June 4 (Bloomberg) -- Gasoline rose, reversing an earlier loss, as the dollar fell against the euro after European leaders agreed to discuss more cooperation among banks using the European benchmark currency.
Futures advanced as a weaker dollar boosted the investment appeal of commodities. The euro was up 0.6 percent against the U.S. benchmark after German Chancellor Angela Merkel said systemic banks may need supervision at the European level as the European Union weighs possible steps toward “political union.”
“I think the market is taking its cues from the dollar today,” said Fred Rigolini, vice president of Paramount Options Inc. in New York. “I don’t think there’s a shift in overall sentiment. The market has been overextended and we’re just seeing people taking some money out.”
Gasoline for July delivery rose 1.39 cents, or 0.5 percent, to settle at $2.6707 a gallon on the New York Mercantile Exchange.
Futures rebounded from an earlier decline amid speculation that the Federal Reserve may take further steps to boost the U.S. economy.
Michael Pond, co-head of interest-rate strategy at Barclays Plc, says it is “increasingly likely that the Federal Reserve will come with another round of stimulus as early as the June 20 meeting.” Pond spoke with Bloomberg’s Ken Prewitt and Tom Keene on Bloomberg Radio’s “Bloomberg Surveillance.”
“The odds of another round of quantitative easing have gone up quite a bit in the U.S. and there’s the sense that governments around the world will be forced into major stimulus to stop the bleeding,” said Phil Flynn, senior market analyst at Price Futures Group in Chicago.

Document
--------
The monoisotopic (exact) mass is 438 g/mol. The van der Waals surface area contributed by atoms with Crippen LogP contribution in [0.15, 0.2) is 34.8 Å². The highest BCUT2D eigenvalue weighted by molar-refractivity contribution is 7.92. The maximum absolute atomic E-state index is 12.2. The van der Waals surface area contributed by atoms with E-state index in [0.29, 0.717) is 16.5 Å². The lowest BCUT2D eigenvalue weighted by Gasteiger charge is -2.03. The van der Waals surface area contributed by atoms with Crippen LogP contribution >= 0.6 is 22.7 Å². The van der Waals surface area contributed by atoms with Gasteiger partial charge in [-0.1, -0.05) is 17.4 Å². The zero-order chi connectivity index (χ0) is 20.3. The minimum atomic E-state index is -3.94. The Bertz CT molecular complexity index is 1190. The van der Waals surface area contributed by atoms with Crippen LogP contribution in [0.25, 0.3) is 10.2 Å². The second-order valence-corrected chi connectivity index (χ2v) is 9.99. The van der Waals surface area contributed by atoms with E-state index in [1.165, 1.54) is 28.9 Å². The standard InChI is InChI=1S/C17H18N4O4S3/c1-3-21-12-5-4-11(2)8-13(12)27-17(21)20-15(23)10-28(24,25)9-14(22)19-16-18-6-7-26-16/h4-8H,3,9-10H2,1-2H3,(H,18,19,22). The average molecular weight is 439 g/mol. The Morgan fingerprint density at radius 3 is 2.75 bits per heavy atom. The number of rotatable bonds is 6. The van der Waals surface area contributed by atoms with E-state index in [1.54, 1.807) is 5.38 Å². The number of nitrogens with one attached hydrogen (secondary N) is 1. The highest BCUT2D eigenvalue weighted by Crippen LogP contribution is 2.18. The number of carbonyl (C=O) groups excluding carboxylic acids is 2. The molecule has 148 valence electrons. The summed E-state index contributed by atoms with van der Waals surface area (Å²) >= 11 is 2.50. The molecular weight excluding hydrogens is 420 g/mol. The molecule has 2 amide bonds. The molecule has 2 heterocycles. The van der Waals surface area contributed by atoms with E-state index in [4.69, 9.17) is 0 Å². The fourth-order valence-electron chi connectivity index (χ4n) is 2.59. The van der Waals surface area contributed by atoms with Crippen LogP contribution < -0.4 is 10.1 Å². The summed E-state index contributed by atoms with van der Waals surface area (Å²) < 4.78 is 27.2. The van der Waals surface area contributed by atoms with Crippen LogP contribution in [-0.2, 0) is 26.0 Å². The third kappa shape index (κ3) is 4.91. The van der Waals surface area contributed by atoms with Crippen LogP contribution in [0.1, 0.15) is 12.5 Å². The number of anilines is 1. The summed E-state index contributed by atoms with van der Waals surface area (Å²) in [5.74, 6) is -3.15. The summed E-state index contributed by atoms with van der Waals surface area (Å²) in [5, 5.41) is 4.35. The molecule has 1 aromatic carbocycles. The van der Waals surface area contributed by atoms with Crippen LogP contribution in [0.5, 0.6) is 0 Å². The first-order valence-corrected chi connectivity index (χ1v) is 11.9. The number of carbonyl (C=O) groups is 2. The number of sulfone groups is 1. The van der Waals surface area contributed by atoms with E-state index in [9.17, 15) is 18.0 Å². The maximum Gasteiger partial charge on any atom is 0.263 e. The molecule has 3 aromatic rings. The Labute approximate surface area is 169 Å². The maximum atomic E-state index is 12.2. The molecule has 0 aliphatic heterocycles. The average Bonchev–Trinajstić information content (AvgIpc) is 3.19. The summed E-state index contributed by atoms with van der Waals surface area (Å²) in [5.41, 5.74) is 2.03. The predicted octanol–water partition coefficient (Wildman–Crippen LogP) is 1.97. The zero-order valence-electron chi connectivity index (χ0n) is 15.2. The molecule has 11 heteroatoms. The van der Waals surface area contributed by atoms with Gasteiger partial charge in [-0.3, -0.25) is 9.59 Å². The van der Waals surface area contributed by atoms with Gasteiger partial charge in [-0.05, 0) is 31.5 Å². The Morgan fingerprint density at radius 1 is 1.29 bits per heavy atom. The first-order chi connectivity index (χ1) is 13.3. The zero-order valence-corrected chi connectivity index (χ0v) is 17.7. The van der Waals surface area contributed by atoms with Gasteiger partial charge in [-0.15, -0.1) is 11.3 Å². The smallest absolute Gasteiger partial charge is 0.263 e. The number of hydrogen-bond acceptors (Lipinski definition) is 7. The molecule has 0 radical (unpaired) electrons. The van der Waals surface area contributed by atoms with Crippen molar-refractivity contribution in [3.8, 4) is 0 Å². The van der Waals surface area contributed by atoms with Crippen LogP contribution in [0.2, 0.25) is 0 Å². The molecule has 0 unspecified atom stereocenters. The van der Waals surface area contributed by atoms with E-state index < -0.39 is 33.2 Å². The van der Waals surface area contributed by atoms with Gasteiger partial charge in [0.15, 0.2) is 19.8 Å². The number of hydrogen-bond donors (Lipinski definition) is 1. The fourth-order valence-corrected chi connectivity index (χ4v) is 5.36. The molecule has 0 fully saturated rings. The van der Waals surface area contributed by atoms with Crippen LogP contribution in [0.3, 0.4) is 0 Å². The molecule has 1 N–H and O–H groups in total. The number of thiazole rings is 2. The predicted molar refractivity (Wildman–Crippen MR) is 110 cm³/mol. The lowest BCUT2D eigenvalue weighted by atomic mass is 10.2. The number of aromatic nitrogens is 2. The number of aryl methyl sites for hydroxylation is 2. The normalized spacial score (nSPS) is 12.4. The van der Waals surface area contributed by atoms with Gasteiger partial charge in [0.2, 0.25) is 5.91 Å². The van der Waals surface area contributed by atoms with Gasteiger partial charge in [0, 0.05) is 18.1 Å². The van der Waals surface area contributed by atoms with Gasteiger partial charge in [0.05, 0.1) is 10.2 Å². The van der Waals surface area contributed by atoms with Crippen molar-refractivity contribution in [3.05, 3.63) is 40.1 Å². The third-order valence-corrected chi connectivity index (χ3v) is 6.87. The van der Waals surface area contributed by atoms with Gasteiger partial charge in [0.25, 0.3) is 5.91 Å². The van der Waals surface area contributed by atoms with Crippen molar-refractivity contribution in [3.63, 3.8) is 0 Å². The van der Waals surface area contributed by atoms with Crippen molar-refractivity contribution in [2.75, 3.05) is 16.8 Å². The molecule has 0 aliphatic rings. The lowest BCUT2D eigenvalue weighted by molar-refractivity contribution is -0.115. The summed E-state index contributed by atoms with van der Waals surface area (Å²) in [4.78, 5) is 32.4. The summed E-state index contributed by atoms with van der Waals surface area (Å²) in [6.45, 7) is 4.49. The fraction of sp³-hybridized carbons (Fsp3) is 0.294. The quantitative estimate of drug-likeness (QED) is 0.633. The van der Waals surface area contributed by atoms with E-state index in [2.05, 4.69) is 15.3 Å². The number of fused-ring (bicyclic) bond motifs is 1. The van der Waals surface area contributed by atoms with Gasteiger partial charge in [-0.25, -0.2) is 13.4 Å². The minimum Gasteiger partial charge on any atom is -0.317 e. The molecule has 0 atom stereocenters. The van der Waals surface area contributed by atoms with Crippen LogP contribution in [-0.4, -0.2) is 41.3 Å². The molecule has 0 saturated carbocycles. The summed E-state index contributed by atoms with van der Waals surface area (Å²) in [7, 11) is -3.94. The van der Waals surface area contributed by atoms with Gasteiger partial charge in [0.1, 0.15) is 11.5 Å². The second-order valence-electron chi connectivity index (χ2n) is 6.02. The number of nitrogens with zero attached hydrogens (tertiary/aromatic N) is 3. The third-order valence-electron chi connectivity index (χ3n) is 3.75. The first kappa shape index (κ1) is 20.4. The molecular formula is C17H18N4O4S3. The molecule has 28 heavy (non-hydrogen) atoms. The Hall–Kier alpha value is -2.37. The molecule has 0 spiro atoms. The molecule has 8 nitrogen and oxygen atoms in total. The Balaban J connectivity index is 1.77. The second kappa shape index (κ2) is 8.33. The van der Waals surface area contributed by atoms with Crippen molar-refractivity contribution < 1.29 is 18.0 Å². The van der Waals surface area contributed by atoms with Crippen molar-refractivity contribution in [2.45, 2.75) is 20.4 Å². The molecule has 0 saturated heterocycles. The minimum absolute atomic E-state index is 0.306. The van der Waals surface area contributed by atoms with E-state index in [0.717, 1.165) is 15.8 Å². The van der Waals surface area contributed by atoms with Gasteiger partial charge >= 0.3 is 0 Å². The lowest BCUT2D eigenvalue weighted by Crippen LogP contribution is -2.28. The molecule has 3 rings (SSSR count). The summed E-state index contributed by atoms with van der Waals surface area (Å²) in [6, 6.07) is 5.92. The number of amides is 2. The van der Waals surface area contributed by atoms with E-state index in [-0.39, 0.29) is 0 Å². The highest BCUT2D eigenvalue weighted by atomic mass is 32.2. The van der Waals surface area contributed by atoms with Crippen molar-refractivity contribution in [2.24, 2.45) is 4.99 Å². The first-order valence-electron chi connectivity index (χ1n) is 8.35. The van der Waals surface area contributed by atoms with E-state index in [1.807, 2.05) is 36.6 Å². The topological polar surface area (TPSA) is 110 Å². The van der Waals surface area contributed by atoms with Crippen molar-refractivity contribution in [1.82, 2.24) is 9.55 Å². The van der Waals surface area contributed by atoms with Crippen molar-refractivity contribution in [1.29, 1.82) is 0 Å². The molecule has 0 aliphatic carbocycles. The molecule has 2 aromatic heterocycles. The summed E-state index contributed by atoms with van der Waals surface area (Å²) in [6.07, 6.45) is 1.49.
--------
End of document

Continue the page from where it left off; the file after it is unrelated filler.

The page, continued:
Prices fluctuated earlier, touching $2.5971, the lowest intraday price since Dec. 21, as Europe’s debt crisis and slower growth in China indicated the global economic recovery is stalling, curbing fuel demand.
China’s non-manufacturing industries expanded at the slowest pace in more than a year. Bookings to U.S. factories dropped 0.6 percent after a revised 2.1 percent decrease in March, the first back-to-back declines in more than three years, figures from the Commerce Department showed today in Washington.
“There’s a lot of global economic uncertainty, with the Chinese PMI the lowest in a year and Merkel’s announcement she’s not in favor of euro-zone bonds,” said Gene McGillian, an analyst and broker at Tradition Energy in Stamford, Connecticut.
July-delivery heating oil fell 0.1 cent to $2.6269 a gallon on the exchange, the lowest settlement since Jan. 25, 2011.
Regular gasoline at the pump, averaged nationwide, fell 0.5 cent to $3.585 a gallon yesterday, according to AAA. It was the lowest level since Feb. 21. Gasoline is down 8.9 percent since reaching a 2012 high of $3.936 on April 4.
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